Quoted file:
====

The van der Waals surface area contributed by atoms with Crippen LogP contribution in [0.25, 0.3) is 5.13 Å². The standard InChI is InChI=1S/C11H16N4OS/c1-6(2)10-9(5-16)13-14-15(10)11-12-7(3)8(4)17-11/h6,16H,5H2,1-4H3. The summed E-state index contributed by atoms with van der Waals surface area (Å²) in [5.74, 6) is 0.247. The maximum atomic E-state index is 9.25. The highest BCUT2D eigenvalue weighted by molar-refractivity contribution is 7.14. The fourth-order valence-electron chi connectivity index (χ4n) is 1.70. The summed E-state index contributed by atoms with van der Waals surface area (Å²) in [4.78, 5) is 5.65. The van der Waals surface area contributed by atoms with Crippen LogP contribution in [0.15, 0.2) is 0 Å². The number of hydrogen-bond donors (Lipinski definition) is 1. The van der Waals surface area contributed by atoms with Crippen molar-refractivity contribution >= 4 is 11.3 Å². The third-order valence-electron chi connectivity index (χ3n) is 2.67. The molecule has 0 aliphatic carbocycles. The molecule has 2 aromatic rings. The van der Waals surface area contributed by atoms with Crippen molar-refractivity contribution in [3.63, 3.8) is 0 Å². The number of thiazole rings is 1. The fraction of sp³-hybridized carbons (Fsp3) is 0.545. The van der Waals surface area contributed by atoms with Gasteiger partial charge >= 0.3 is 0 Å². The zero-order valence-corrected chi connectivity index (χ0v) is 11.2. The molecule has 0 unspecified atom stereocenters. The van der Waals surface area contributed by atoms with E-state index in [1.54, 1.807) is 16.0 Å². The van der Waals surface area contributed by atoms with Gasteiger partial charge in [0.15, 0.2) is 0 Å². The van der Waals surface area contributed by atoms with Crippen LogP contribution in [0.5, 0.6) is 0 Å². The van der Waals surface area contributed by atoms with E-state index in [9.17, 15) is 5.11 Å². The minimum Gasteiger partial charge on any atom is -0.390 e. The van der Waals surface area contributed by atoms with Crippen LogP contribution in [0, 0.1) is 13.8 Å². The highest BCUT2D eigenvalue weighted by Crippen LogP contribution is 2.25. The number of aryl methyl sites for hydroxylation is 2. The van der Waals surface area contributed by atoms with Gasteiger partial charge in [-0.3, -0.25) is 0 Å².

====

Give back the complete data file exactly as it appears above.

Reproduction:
The van der Waals surface area contributed by atoms with Crippen LogP contribution in [0.25, 0.3) is 5.13 Å². The standard InChI is InChI=1S/C11H16N4OS/c1-6(2)10-9(5-16)13-14-15(10)11-12-7(3)8(4)17-11/h6,16H,5H2,1-4H3. The summed E-state index contributed by atoms with van der Waals surface area (Å²) in [5.74, 6) is 0.247. The maximum atomic E-state index is 9.25. The highest BCUT2D eigenvalue weighted by molar-refractivity contribution is 7.14. The fourth-order valence-electron chi connectivity index (χ4n) is 1.70. The summed E-state index contributed by atoms with van der Waals surface area (Å²) in [4.78, 5) is 5.65. The van der Waals surface area contributed by atoms with Crippen LogP contribution in [0.15, 0.2) is 0 Å². The number of hydrogen-bond donors (Lipinski definition) is 1. The van der Waals surface area contributed by atoms with Crippen molar-refractivity contribution >= 4 is 11.3 Å². The third-order valence-electron chi connectivity index (χ3n) is 2.67. The molecule has 0 aliphatic carbocycles. The molecule has 2 aromatic rings. The van der Waals surface area contributed by atoms with Crippen molar-refractivity contribution in [3.63, 3.8) is 0 Å². The number of thiazole rings is 1. The fraction of sp³-hybridized carbons (Fsp3) is 0.545. The van der Waals surface area contributed by atoms with Gasteiger partial charge >= 0.3 is 0 Å². The zero-order valence-corrected chi connectivity index (χ0v) is 11.2. The molecule has 0 unspecified atom stereocenters. The van der Waals surface area contributed by atoms with E-state index in [1.54, 1.807) is 16.0 Å². The van der Waals surface area contributed by atoms with Gasteiger partial charge in [0.15, 0.2) is 0 Å². The van der Waals surface area contributed by atoms with Crippen LogP contribution in [0.5, 0.6) is 0 Å². The van der Waals surface area contributed by atoms with E-state index in [9.17, 15) is 5.11 Å². The minimum Gasteiger partial charge on any atom is -0.390 e. The van der Waals surface area contributed by atoms with Crippen LogP contribution in [0, 0.1) is 13.8 Å². The highest BCUT2D eigenvalue weighted by Crippen LogP contribution is 2.25. The number of aryl methyl sites for hydroxylation is 2. The van der Waals surface area contributed by atoms with Gasteiger partial charge in [-0.3, -0.25) is 0 Å².